oral manifestation of pernicious anemia?
oral manifestation of addisons disease?
oral manifestation of diabetes?
oral manifestation of sjogren syndrome?
oral manifestation of systemic sclerosis?
oral manifestation of SLE?
oral manifestation of lichen planus?
oral manifestation of epidermolysis bullosa?
oral manifestation of pemphigoid?
oral manifestation of pemphigus?
Pernicious anemia - glossitis
Autoantibodies to intrinsic factor:
vitamin B12 deficiency
what is the effect of Pernicious anemia w/ B12?
what is addisons disease?
Adrenal insufficiency with low steroid output
Antibodies to adrenal gland causing adrenal insufficiency, failure
symptoms of addisons disease
Anorexia, nausea, vomiting, diarrhea
Mucosal and skin pigmentation
picture: oral manifestation of addisons disease?
picture: oral manifestation of type 1 diabetes?
what is sjorgens syndrome?
salivary gland enlargement
Antibodies to nucleolar mitochondria:
salivary and lachrymal glands affected
picture: Sjögren's syndrome
what is systemic sclerosis (scleroderma)?
Inflammatory, vascular and fibrotic changes of skin and internal organs
Anti-collagen, anti-DNA topoisomerase 1, and anti-centromere antibodies
what is systemic lupus erythematosus (SLE)?
immune complex formation
pathogens (skin, kidneys, joints)
malar rash (butterfly rash)
Cutaneous Lupus Erythematosus
Atrophic erythematous lesion
what is lichen planus?
local insult (habits, dental material, bateria) results in t cell activation
cytotoxic (CD8) t cells vs basal cells(collagen) = inflammatory lymphocytic infiltrate, destruction of basal cell layer, hyperkeratosis
epithelial dysregulation and dysplasia = small risk of squamous cell carcinoma
what are the usual oral affected sites of lichen planus?
buccal mucosa and dorsal tongue
usually reticular (lacey) or confluent papules
picture: how does bullous disease work?
what is epidermolysis bullosa?
At least 23 distinct forms of the disease: most have a hereditary basis
Epidermolysis bullosa acquisita is not hereditary, however, and appears to be an autoimmune disorder
Antibodies to type VII procollagen leads to dermal-epidermal separation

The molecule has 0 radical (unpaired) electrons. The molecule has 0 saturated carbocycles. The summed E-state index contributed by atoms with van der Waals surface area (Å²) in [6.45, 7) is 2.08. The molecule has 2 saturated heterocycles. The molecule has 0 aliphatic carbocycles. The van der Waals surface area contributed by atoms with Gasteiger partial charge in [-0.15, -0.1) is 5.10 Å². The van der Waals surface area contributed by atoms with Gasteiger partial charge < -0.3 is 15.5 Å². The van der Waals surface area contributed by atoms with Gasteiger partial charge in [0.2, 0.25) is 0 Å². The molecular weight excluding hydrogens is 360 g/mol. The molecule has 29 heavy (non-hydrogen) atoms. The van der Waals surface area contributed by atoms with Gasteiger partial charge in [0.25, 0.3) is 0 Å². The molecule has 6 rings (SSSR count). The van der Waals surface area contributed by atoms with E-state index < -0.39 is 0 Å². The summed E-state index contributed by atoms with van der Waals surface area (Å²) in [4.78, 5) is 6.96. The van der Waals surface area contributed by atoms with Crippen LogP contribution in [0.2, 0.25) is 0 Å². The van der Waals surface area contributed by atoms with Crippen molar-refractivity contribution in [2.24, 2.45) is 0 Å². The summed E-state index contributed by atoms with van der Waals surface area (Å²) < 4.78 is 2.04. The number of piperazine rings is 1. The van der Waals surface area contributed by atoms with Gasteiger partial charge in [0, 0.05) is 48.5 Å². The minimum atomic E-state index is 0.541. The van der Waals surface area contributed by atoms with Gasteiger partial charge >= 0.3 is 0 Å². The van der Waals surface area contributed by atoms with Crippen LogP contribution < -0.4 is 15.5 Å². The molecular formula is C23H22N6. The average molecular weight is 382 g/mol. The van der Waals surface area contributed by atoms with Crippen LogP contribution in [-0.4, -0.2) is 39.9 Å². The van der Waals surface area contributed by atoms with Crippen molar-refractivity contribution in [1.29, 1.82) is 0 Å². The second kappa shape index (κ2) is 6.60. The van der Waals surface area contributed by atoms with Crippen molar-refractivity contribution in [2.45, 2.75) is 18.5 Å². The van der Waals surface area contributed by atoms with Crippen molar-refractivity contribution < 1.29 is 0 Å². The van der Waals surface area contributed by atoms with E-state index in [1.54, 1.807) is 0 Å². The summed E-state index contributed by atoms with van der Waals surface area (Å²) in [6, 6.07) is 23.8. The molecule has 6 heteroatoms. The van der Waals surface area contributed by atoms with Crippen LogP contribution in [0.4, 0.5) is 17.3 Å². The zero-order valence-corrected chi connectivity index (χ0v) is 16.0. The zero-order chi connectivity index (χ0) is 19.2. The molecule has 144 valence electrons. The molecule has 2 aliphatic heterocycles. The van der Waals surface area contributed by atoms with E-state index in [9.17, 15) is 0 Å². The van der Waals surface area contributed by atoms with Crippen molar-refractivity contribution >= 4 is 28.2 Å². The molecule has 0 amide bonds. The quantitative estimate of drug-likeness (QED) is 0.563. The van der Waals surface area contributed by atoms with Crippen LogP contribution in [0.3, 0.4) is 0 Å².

Adolescents, young adults
Characterized by spontaneous or trauma-induced blister formation
what is linear IgA disease?
Mimics pemphigoid (below)
Vesicles, bullae, ulcers
Deposits of IgA along the basement membrane, react with BM antigens
two forms of penphigoid?
Mucous membrane (cicatricial) pemphigoid
Oral lesions in most cases
Gingival lesions in 90%
Buccal mucosa, palate affected in 30%
Bullous pemphigoid (skin primarily affected)
Oral lesions in up to 40%
disease caused by pemphigoid?
Subepithelial blisters - oral, ocular, skin
autoantibodies of pemphigoid?
To basement membrane antigens of stratified squamous epithelium (at least 6)
Continuous linear band of immune deposits at the basement membrane in ~90% of affected patients
Primarily IgG and C3
which is more common pemphigoid or pemphigus?
pemphigoid is much more common than pemphigus
oral lesions of pemphigus?
Initial manifestation (usually)
Intraepithelial blisters, fragile
Bullous lesions rarely seen in oral cavity
Rupture early, ulcerate
how does pemphigus effect the skin?
Fragile vesicles and bullae
autoantibodies of pemphigus?
IgG, probably pathogenic
To desmoglein-3 (desmosomes of stratified squamous epithelium), responsible for cell-cell adhesion
disease associated with pemphigus?
Desquamative gingivitis, buccal and palatal lesions
Lesions of conjunctiva, nasal mucosa, larynx, esophagus, vagina
Skin blisters enlarge at edges
May cover significant body area
May be fatal
what is desquamative gingivitis associated with?
therapy for pemphigus?
Systemic (prednisone, cyclophosphamide)